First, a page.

On The Land

15 August, 2023

Wet weather woes impact local farmers

CONTINUAL driving rain, cold conditions and winds have been heavily impacting the agricultural sector across the Tablelands, with the dairy, hay, cane and beef industries experiencing trying conditions as they try to keep operations flowing.

By Brigitte Daley

Mist, mud and miserable conditions: Millaa Millaa beef cattle producer John Bock said the continual wet, cold and windy weather had been “relentless” on both livestock and producers.
Mist, mud and miserable conditions: Millaa Millaa beef cattle producer John Bock said the continual wet, cold and windy weather had been “relentless” on both livestock and producers.

Tableland Veterinary Service’s Dr Ryan Cockrem said the current adverse weather had affected most species including dairy and beef cattle as well as horses, sheep and goats.

“It has certainly been a miserable time for livestock on the Tablelands over the past few weeks,” he said.

“The most common issues we have seen are foot-related, with animals standing around in mud all day. With the muddy conditions, also comes increased mastitis problems in dairy cows.

“Young animals have been particularly vulnerable, with exposure to the prolonged cold, wet and windy weather causing pneumonia, hypothermia and weakness.

“The weather has also provided the perfect conditions for paralysis ticks to thrive this year and we have seen many losses of young stock to the effects of the paralysis toxin.”

Although it’s impossible to control the weather, there were some steps that could be taken to help reduce the impacts the current weather could have on livestock.

“Trying to reduce mud, especially in high traffic areas like water troughs, feed troughs and gateways can help with foot problems,” Dr Cockrem said.

“Providing some form of shelter, particularly for young, vulnerable animals is important as is, monitoring and preventing ticks.”

District councillor for EastAusMilk and Millaa Millaa dairy farmer, James Geraghty, said recent rainfall had been extremely challenging.

 “The continuous precipitation and lower temperatures have led to waterlogged paddocks and water lying everywhere,” he said.

“Since the first of May we have had rain on 48 days out of 102 for a total of 820mm and a total of 2704mm since 1 January 2023.

“Pasture growth has also lessened substantially.”

Roc’s Stockfeeds owner Mark Wyatt said the biggest impact of the wet weather he was experiencing was the lack of hay available.

“At present we are only able to supply half of the demand,” he said.

“Also compounding the situation is the fact that increased fertiliser and diesel prices are putting pressure on producers to be needing to get a prime cut in order to cover the cost of producing it.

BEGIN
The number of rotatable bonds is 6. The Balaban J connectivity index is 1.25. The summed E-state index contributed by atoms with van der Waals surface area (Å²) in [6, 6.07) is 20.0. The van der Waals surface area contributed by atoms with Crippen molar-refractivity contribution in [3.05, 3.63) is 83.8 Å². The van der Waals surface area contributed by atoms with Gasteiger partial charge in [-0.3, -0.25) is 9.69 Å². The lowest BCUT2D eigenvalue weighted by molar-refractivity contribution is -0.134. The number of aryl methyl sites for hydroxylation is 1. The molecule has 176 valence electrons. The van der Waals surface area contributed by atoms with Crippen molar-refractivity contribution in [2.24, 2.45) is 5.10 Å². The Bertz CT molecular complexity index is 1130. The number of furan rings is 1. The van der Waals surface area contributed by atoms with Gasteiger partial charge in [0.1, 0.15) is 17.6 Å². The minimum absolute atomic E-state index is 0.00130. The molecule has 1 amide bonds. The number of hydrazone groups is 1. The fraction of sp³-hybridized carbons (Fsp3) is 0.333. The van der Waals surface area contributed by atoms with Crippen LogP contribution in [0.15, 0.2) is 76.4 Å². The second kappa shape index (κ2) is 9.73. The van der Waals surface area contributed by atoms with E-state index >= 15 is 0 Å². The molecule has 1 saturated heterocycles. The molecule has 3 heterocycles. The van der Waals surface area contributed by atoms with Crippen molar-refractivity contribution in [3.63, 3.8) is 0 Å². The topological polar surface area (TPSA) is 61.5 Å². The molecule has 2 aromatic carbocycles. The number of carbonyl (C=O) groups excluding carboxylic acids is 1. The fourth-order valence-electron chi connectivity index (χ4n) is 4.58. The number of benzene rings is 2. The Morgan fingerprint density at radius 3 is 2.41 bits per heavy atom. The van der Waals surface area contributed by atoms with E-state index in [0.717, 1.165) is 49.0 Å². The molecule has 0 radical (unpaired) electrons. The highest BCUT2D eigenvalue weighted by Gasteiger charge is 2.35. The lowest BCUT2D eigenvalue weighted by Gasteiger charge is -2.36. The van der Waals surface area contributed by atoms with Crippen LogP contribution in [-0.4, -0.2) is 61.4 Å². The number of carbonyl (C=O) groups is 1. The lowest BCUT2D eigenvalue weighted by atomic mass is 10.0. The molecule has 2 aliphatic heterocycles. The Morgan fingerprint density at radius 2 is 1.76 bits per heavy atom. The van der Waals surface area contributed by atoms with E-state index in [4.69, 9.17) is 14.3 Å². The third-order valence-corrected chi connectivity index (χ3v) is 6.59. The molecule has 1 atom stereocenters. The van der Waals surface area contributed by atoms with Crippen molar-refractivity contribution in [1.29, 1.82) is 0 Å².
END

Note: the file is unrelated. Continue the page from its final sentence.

“If wet weather destroys their prime cut then they cannot cover costs.

“For this reason and because of the associated risk with growing it, some hay growers are seriously considering not growing hay anymore which puts further pressure on the whole hay situation.”

Tolga farmer Joe Trimarchi said the wet weather had put the farm’s cane harvesting behind schedule.

“We should have had 50 per cent of our cane, between 4000-5000 tonnes, harvested by now,” he said.

“The last time that I can remember a wet year like this was in 1969.”

Millaa Millaa beef cattle producer John Bock described the inclement weather as “relentless”.

“Long time locals are commenting that it’s as wet as they’ve ever seen it, not necessarily in volume but without sun or radiation for the grass to grow,” he said.

“Some of the wet, muddy conditions producers are being forced to operate in are absolutely horrific. It has not let up, the cattle are really feeling it.”

Practice principal of Malanda Medical Care Dr Catriona Arnold-Nott said while farmers were generally extremely resilient, it  was common under these conditions for them to start to feel the pressure. 

“Persistent cold, wet and windy weather is enough to suck the emotional energy out of all of us, but particularly if your job keeps you outdoors in knee deep mud seven days a week,” she said.

“If this is you and you are tired of your work, losing interest in other activities, becoming withdrawn or irritable with loved ones you might be suffering from stress or depression.

“Getting help can be as simple as telling a friend how you are feeling. 

“Professional help can be accessed through calling Lifeline 13 11 14, Beyond Blue 1300 22 46 36 or check out this website especially for farmers,”


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